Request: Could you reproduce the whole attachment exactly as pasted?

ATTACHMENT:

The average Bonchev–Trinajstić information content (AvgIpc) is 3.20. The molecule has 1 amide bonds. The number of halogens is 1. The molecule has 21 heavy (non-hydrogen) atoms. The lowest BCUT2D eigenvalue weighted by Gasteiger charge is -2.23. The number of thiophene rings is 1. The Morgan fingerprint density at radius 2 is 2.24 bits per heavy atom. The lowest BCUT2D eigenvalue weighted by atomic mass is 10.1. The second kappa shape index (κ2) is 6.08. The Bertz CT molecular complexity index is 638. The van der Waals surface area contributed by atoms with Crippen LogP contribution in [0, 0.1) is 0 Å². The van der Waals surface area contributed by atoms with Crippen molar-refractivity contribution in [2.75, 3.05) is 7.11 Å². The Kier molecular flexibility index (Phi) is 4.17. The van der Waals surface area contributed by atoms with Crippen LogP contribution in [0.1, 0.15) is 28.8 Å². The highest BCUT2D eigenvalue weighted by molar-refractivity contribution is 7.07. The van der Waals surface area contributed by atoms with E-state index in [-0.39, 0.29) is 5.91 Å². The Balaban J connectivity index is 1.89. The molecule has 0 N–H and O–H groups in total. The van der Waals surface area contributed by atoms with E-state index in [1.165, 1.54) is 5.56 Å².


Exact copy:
The average Bonchev–Trinajstić information content (AvgIpc) is 3.20. The molecule has 1 amide bonds. The number of halogens is 1. The molecule has 21 heavy (non-hydrogen) atoms. The lowest BCUT2D eigenvalue weighted by Gasteiger charge is -2.23. The number of thiophene rings is 1. The Morgan fingerprint density at radius 2 is 2.24 bits per heavy atom. The lowest BCUT2D eigenvalue weighted by atomic mass is 10.1. The second kappa shape index (κ2) is 6.08. The Bertz CT molecular complexity index is 638. The van der Waals surface area contributed by atoms with Crippen LogP contribution in [0, 0.1) is 0 Å². The van der Waals surface area contributed by atoms with Crippen molar-refractivity contribution in [2.75, 3.05) is 7.11 Å². The Kier molecular flexibility index (Phi) is 4.17. The van der Waals surface area contributed by atoms with Crippen LogP contribution in [0.1, 0.15) is 28.8 Å². The highest BCUT2D eigenvalue weighted by molar-refractivity contribution is 7.07. The van der Waals surface area contributed by atoms with E-state index in [-0.39, 0.29) is 5.91 Å². The Balaban J connectivity index is 1.89. The molecule has 0 N–H and O–H groups in total. The van der Waals surface area contributed by atoms with E-state index in [1.165, 1.54) is 5.56 Å².